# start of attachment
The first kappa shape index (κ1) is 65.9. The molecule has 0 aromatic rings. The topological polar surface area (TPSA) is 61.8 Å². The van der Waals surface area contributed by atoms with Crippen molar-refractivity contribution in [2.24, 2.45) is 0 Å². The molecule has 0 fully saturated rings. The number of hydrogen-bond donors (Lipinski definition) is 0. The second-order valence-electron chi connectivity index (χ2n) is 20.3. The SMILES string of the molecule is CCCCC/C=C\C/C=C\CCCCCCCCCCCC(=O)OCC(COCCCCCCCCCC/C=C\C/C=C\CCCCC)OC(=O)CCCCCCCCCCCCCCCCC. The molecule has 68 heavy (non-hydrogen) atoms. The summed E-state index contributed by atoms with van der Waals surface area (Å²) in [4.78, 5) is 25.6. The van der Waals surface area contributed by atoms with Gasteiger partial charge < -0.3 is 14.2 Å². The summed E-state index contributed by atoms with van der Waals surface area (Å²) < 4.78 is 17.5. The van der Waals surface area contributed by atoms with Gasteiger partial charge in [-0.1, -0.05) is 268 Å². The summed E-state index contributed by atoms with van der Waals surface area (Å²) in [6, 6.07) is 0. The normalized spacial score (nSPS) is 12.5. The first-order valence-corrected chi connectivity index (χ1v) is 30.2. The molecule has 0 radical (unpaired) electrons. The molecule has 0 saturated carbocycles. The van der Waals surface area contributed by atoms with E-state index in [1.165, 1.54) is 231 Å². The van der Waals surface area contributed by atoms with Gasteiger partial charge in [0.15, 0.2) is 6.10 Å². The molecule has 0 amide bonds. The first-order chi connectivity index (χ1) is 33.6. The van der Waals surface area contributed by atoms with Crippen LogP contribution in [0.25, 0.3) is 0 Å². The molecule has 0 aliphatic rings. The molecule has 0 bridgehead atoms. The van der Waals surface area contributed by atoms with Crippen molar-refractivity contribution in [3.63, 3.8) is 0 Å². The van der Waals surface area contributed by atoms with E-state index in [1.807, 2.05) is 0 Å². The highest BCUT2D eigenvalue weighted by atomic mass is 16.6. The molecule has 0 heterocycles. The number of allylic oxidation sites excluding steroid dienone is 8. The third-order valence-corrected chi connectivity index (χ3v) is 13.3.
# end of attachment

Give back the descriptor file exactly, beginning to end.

The first kappa shape index (κ1) is 65.9. The molecule has 0 aromatic rings. The topological polar surface area (TPSA) is 61.8 Å². The van der Waals surface area contributed by atoms with Crippen molar-refractivity contribution in [2.24, 2.45) is 0 Å². The molecule has 0 fully saturated rings. The number of hydrogen-bond donors (Lipinski definition) is 0. The second-order valence-electron chi connectivity index (χ2n) is 20.3. The SMILES string of the molecule is CCCCC/C=C\C/C=C\CCCCCCCCCCCC(=O)OCC(COCCCCCCCCCC/C=C\C/C=C\CCCCC)OC(=O)CCCCCCCCCCCCCCCCC. The molecule has 68 heavy (non-hydrogen) atoms. The summed E-state index contributed by atoms with van der Waals surface area (Å²) in [4.78, 5) is 25.6. The van der Waals surface area contributed by atoms with Gasteiger partial charge < -0.3 is 14.2 Å². The summed E-state index contributed by atoms with van der Waals surface area (Å²) < 4.78 is 17.5. The van der Waals surface area contributed by atoms with Gasteiger partial charge in [-0.1, -0.05) is 268 Å². The summed E-state index contributed by atoms with van der Waals surface area (Å²) in [6, 6.07) is 0. The normalized spacial score (nSPS) is 12.5. The first-order valence-corrected chi connectivity index (χ1v) is 30.2. The molecule has 0 radical (unpaired) electrons. The molecule has 0 saturated carbocycles. The van der Waals surface area contributed by atoms with E-state index in [1.165, 1.54) is 231 Å². The van der Waals surface area contributed by atoms with Gasteiger partial charge in [0.15, 0.2) is 6.10 Å². The molecule has 0 amide bonds. The first-order chi connectivity index (χ1) is 33.6. The van der Waals surface area contributed by atoms with Crippen LogP contribution in [0.25, 0.3) is 0 Å². The molecule has 0 aliphatic rings. The molecule has 0 bridgehead atoms. The van der Waals surface area contributed by atoms with Crippen molar-refractivity contribution in [3.63, 3.8) is 0 Å². The van der Waals surface area contributed by atoms with E-state index in [1.807, 2.05) is 0 Å². The highest BCUT2D eigenvalue weighted by atomic mass is 16.6. The molecule has 0 heterocycles. The number of allylic oxidation sites excluding steroid dienone is 8. The third-order valence-corrected chi connectivity index (χ3v) is 13.3.